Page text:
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Torque to unscrew a bolt

Torque to unscrew a bolt

Torque to unscrew a bolt

(OP)
I need to know how much torque is required to unscrew a nut or a screw.

Is there a standard ratio which is working for every case? I mean, I think it is closely related to the tightening torque, so it should always be something like 50% of the tightening torque.

I could calculate that but I'm sure there is a rule of thumb...

Thanks

Jeff

RE: Torque to unscrew a bolt

Jeff,

I've looked in countless engineering books, But knowbody seems to offer torque calculations for undoing bolts.  They offer heaps of info regarding tightening torque, but not the opposite.  Have you tried emailing boltscience or looking on there website.

www.boltscience.co.uk


I hope you find the info you need.



Regards



Bryan

RE: Torque to unscrew a bolt

As a rule of thumb 10% extra to the make up torque.  However corrossion etc comes into play and it can be higher, so if you have to go over the 10% Discard the bolt and nut.

RE: Torque to unscrew a bolt

Overcoming the initial static friction to loosen the bolt can easily require more torque than its original tightening torque. Keep in mind that in loosening (even the initial loosening) is not contributing to bolt tension.  Watch to bolt as you loosen.  If the bolt turns at all with the nut, your are likely overstressing the bolt in torsion.

Jonralph's values seem reasonable, though I have not seen anything published on untightening torque.  

RE: Torque to unscrew a bolt

It also depends on it you have broke through the original surface i.e. if the surface was painted and you broke through that on tightening then the co efficent of friction between the mating faces has now changed, this is directly rated to the torque required. the clamping load of a fastener is reached with less torque as the co efficent of friction drops.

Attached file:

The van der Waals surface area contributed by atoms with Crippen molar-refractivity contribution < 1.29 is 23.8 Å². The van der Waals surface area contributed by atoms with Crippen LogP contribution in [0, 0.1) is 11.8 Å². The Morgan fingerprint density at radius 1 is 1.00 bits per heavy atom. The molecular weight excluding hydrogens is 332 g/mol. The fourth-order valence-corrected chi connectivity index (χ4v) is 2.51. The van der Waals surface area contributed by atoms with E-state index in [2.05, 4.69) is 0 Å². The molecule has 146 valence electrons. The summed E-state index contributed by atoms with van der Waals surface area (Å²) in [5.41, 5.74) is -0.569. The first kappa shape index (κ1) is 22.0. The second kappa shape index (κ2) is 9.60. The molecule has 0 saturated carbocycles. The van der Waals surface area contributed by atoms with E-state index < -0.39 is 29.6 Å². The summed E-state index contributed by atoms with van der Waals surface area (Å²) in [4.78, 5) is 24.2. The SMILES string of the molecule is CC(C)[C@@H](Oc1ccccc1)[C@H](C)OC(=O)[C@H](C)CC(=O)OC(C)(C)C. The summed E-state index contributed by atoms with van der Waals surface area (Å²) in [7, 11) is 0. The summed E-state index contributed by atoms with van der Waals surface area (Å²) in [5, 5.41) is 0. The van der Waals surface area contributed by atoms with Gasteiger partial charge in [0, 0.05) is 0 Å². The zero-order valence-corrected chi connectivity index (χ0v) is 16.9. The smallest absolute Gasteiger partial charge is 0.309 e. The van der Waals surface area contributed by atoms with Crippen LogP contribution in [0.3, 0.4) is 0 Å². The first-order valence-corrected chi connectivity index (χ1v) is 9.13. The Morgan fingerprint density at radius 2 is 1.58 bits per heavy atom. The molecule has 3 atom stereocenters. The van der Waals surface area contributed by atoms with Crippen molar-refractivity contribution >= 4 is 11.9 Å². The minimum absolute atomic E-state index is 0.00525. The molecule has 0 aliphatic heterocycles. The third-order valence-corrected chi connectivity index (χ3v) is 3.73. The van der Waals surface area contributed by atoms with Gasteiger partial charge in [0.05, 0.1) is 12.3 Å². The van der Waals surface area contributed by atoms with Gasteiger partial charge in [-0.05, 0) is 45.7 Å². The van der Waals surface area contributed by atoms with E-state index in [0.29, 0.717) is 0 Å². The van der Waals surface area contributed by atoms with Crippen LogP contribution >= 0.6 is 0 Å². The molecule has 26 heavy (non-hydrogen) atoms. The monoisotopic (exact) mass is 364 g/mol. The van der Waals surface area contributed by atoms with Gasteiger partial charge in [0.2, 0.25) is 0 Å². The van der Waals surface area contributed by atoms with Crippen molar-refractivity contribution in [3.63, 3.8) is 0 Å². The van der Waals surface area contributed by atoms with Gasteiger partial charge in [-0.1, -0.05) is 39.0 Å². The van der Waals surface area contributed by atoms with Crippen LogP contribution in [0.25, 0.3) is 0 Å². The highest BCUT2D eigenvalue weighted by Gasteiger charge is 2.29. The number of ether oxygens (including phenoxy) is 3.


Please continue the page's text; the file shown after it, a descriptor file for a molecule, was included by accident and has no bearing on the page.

RE: Torque to unscrew a bolt

I just spoke to another bolting engineer working in the offshore oil industry.  If she was sending out equipment for break out purposes she would make sure it was capable of at LEAST double the make up torque!!

RE: Torque to unscrew a bolt

Depending on the process/operational and environmental conditions that the bolt has been subjected to,and other factors such as physical condition and assembly methods,the brerakaway torque to overcome the initial static friction could be as high as 2 to 3 times the initial tightening torque.

RE: Torque to unscrew a bolt

When you consider bolted joint, what type of washer do you use. The washer surface will have lot of influence on the friction. PArticularly when lock washeres with teeth are used.
I presume, we are discussing a new joint without any ageing.

RE: Torque to unscrew a bolt

(OP)
In fact, I was considering a shaft with a screwed coupling on the end. The assembly is used to agitate a fluid. I needed to know, if the agitator's rotation sense is inverted, if the coupling would unscrew. This problem has been solved, however, by rotating the shaft always the same sense.

But I think it is interesting to know about bolts. I will try to experiment, if I find the time to do it, with a few bolt sizes. If and when I get results, I will let you know.

RE: Torque to unscrew a bolt

A simple answer would be to lock the nut on with a cotter pin, etc.  This is what is done on boat propeller shafts, automotive wheel bearings, etc, where the rotation could loosen the fastener, with dire consequences.  Obviously, we can't dictate that these application only rotate in one (counter-rotating) direction.  In recent years, to reduce the number of parts, some propellers are now using a special grade of "nylock" self-locking nuts.  The nylon material is supposed to be self-healing, so it could be reused, as opposed to replaced.  I don't know your details, but this system works in saltwater fluid, with up to 400+ horsepower applied.

Blacksmith

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